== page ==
Wine and the economic downturn: a sense of paradox

It’s a story about the Emerald Inn in the New York Times that got me thinking about the whole, strange relationship between wine (and booze in general) and the economy.

You see, the Emerald Inn is a historic pub from New York’s Upper West Side that was supposed to close in the spring, because its rent was set to more than double in the red-hot Big Apple real estate market. Until that market tanked, and the owners saw that they’d never get a tenant who could pay that much. The owners traded down a bit (but still raised the rent), and so the Guinness will keep flowing, and the customers will keep drinking. And everyone seems happy. And if they’re not, they’ll probably be drowning their sorrow in an extra pint anyways.

Which is a bit what has been happening in the wine business over the holidays. (more…)

The great closure debate: Corked wines? What corked wines?

A little while a go, I worte about how Decanter had moved into the debate about corks and screwcaps by siding with the screwy side of the argument. If corked wines are a huge problem – up to 12% of wines are corked, according to some wildly flung statements -, then it is time to take a stand.

But again, where do those percentages, like the 12% stated on some web sites, actually come from? Hard to tell. Nobody mentions any clear statistics, and those that have taken a personal sample of their tastings, for several hundred bottles a year, come out at much lower levels.

So is cork taint actually such a huge, wine-world-shattering problem?

Check these figures out. (more…)

Dreaming of Starting Your Own Vineyard? Read This.

In the last few weeks, I’ve been reading through a special Decanter page called “Living The Dream“, where Richard Mayson, a writer from said magazine, presents his thoughts and impressions on a project that has been taking him away from wine writing. Back in 2004, he decided to start his own winemaking operation and bought an estate in the Alentejo, in Southern Portugal. Twenty hectares up in the mountains, called Quinta de Centro, which he decided to partly replant, as he went on to built a new winery and deal with everything that Portugal had in for him, from weather to bureaucracy and commercial practices.

It’s a fascinating read, pages and pages full by now, that you have to read from the bottom up if you want to read the story in order. You’ll find a bit of everything in there, from winemaking questions, of course, to the importance of the cafés in the portuguese business world to local authorities’… er… peculiar management schemes, environmental questions, fauna and flora, branding, exports, wine transportation, etc.

Going from a dream to the reality of vineyard ownership, winemaking and sales is quite a step, as Richard Mayson’s writings clearly show. But as you go through it, it does seem that, if you really, really want it, the pride and satisfaction felt are truly worth all the gigantic hassles.

Now, I seem to remember there were some nice old vineyards around Calce…

Decanter screws up its courage

Decanter magazine made quite a bold statement this week – and a bit of a marketing move for their August issue. “Screwcaps are best: Decanter Verdict“, says the title, as if the pronouncement was the definite word on the issue.

Many of the big guns are on deck to affirm the position. Steven Spurrier calls the Stelvin screw cap enclosure “one of the best things to have happened to wine in my lifetime”.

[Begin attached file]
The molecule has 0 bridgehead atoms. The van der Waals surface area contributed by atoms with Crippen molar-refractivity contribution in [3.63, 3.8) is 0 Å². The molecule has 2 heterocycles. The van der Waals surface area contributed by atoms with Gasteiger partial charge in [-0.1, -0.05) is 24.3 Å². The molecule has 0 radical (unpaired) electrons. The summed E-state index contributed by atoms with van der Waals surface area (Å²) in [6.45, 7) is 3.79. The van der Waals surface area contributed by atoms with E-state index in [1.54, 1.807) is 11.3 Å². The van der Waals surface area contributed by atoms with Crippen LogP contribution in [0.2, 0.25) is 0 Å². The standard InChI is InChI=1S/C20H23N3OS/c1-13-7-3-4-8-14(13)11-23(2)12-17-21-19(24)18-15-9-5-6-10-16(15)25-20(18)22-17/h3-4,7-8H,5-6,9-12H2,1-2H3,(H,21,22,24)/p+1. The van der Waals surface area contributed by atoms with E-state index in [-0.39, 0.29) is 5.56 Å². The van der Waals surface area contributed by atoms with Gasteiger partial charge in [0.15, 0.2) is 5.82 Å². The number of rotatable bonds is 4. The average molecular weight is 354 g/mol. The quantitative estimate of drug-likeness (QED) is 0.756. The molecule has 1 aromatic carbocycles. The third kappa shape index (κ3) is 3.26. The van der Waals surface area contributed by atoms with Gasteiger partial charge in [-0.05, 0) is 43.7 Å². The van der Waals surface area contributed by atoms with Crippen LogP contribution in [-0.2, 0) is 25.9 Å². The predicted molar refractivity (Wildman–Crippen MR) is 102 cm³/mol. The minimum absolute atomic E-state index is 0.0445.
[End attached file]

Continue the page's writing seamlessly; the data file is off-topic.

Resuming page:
Yet if you keep reading, there is a big if that pops up further down in Adam Lechmere’s article:

Decanter may champion screwcap even for many robust reds, but on the subject of ageing wines, the jury is still out.

Anyhow, just reading the host of sometimes harsh and fiery comments (more…)

A glimpse at the WineCreators

Little has filtered, as of yet, about what went on at the incredibly ambitious WineCreator meeting that was held in Ronda, in Jérez country, last weekend. Yet a lot of people are surely curious about knowing what the “greatest” minds in winemaking and wine journalism came to discuss during this ” tribute to creativity in a world where the signs of globalisation are becoming increasingly evident”.

Jancis Robinson, a key participant in the meeting, (more…)

Pulling back just a touch – take two

The LA Times story about Adam Tolmach, from Ojai Vineyards, saying that he would reduce the alcohol content in his wines to move away from the world of Parkerized wines, which I had mentioned in my previous post, has been gathering a fair bit of steam. The original story was picked up by many on the blogosphere and in the media, including Decanter and The Telegraph in the United Kingdom, often with a sort of glee from people who obviously think that the higher-alcohol trend is just plain wrong.

Yet the shocker comes from Eric Asimov, of the New York Times, who found the characterization of Ojai vineyards’ wines as “over the top” rather strange, since he (and others, like Allen Meadows of Burghound, who is a harsh critic of high-alcohol wines) tends to find Tolmach’s wines rather balanced and elegant. Asimov called Tolmach, who told him he was misquoted, and that his reference to his own, over the top wines pointed to a particular series of pinots he produced from 1992 to 2001.

Still, even though he disagrees with the particulars of the article (more…)

Tony Aspler, OC, WWA

It’s funny how we learn about such things. Tony Aspler, very probably English Canada’s most respected wine writer and certainly the top authority on Canadian wine, was made a member of the Order of Canada last week… something I found out from a news item on the Decanter web site. Feels a little weird to go to a British site to find out something about Canada.

Anyhow. Congratulations to Mr Aspler, who (more…)

Published in: on January 3, 2008 at 5:52 pm  Comments (2)  
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